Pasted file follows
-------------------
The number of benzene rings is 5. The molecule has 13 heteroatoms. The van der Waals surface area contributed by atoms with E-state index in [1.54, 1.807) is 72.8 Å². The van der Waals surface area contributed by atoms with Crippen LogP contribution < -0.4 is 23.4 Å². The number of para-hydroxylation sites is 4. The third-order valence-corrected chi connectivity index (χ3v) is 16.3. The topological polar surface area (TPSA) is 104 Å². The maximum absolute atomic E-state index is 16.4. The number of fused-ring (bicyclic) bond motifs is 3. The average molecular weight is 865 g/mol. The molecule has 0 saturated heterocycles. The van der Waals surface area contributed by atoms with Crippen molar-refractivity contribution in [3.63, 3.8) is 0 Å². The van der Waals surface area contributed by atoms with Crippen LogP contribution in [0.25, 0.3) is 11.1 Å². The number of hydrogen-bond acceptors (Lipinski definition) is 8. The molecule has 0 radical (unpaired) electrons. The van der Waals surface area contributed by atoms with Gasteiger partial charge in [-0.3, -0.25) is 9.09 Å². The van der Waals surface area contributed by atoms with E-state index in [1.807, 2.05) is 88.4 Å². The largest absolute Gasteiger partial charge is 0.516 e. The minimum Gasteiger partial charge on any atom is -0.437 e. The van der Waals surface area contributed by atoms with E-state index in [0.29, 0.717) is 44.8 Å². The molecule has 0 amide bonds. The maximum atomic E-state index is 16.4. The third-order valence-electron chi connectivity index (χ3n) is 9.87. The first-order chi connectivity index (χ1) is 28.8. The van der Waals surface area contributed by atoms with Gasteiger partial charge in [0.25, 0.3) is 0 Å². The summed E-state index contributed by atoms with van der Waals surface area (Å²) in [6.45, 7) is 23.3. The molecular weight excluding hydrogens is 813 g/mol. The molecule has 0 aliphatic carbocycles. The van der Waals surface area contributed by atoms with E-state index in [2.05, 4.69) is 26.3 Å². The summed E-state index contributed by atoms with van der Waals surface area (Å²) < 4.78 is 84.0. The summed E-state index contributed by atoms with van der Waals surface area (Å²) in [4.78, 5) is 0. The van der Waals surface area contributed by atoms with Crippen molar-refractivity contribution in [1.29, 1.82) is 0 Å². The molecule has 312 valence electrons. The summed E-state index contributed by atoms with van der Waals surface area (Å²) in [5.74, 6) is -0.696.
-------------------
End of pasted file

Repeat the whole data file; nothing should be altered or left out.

The number of benzene rings is 5. The molecule has 13 heteroatoms. The van der Waals surface area contributed by atoms with E-state index in [1.54, 1.807) is 72.8 Å². The van der Waals surface area contributed by atoms with Crippen LogP contribution < -0.4 is 23.4 Å². The number of para-hydroxylation sites is 4. The third-order valence-corrected chi connectivity index (χ3v) is 16.3. The topological polar surface area (TPSA) is 104 Å². The maximum absolute atomic E-state index is 16.4. The number of fused-ring (bicyclic) bond motifs is 3. The average molecular weight is 865 g/mol. The molecule has 0 saturated heterocycles. The van der Waals surface area contributed by atoms with Crippen molar-refractivity contribution in [3.63, 3.8) is 0 Å². The van der Waals surface area contributed by atoms with Crippen LogP contribution in [0.25, 0.3) is 11.1 Å². The number of hydrogen-bond acceptors (Lipinski definition) is 8. The molecule has 0 radical (unpaired) electrons. The van der Waals surface area contributed by atoms with Gasteiger partial charge in [-0.3, -0.25) is 9.09 Å². The van der Waals surface area contributed by atoms with E-state index in [1.807, 2.05) is 88.4 Å². The largest absolute Gasteiger partial charge is 0.516 e. The minimum Gasteiger partial charge on any atom is -0.437 e. The van der Waals surface area contributed by atoms with E-state index in [0.29, 0.717) is 44.8 Å². The molecule has 0 amide bonds. The maximum atomic E-state index is 16.4. The third-order valence-electron chi connectivity index (χ3n) is 9.87. The first-order chi connectivity index (χ1) is 28.8. The van der Waals surface area contributed by atoms with Gasteiger partial charge in [0.25, 0.3) is 0 Å². The summed E-state index contributed by atoms with van der Waals surface area (Å²) in [6.45, 7) is 23.3. The molecular weight excluding hydrogens is 813 g/mol. The molecule has 0 aliphatic carbocycles. The van der Waals surface area contributed by atoms with E-state index in [2.05, 4.69) is 26.3 Å². The summed E-state index contributed by atoms with van der Waals surface area (Å²) < 4.78 is 84.0. The summed E-state index contributed by atoms with van der Waals surface area (Å²) in [4.78, 5) is 0. The van der Waals surface area contributed by atoms with Crippen molar-refractivity contribution in [1.29, 1.82) is 0 Å². The molecule has 312 valence electrons. The summed E-state index contributed by atoms with van der Waals surface area (Å²) in [5.74, 6) is -0.696.